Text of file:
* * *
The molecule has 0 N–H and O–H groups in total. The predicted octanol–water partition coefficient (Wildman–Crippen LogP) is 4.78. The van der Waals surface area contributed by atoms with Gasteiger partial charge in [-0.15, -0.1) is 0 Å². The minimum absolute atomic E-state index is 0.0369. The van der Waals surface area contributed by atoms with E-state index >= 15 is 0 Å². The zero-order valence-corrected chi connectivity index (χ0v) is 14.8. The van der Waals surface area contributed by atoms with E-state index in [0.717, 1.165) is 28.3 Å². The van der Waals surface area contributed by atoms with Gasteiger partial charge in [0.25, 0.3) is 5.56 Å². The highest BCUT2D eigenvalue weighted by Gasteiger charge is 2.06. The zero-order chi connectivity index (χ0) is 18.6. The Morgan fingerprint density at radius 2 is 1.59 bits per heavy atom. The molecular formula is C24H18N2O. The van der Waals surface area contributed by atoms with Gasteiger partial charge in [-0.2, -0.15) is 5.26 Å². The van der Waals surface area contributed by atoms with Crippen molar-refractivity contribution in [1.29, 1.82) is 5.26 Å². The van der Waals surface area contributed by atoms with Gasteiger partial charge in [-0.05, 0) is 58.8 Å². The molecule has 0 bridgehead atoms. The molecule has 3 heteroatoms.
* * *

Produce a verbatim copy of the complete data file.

The molecule has 0 N–H and O–H groups in total. The predicted octanol–water partition coefficient (Wildman–Crippen LogP) is 4.78. The van der Waals surface area contributed by atoms with Gasteiger partial charge in [-0.15, -0.1) is 0 Å². The minimum absolute atomic E-state index is 0.0369. The van der Waals surface area contributed by atoms with E-state index >= 15 is 0 Å². The zero-order valence-corrected chi connectivity index (χ0v) is 14.8. The van der Waals surface area contributed by atoms with E-state index in [0.717, 1.165) is 28.3 Å². The van der Waals surface area contributed by atoms with Gasteiger partial charge in [0.25, 0.3) is 5.56 Å². The highest BCUT2D eigenvalue weighted by Gasteiger charge is 2.06. The zero-order chi connectivity index (χ0) is 18.6. The Morgan fingerprint density at radius 2 is 1.59 bits per heavy atom. The molecular formula is C24H18N2O. The van der Waals surface area contributed by atoms with Gasteiger partial charge in [-0.2, -0.15) is 5.26 Å². The van der Waals surface area contributed by atoms with Crippen molar-refractivity contribution in [1.29, 1.82) is 5.26 Å². The van der Waals surface area contributed by atoms with Gasteiger partial charge in [-0.05, 0) is 58.8 Å². The molecule has 0 bridgehead atoms. The molecule has 3 heteroatoms.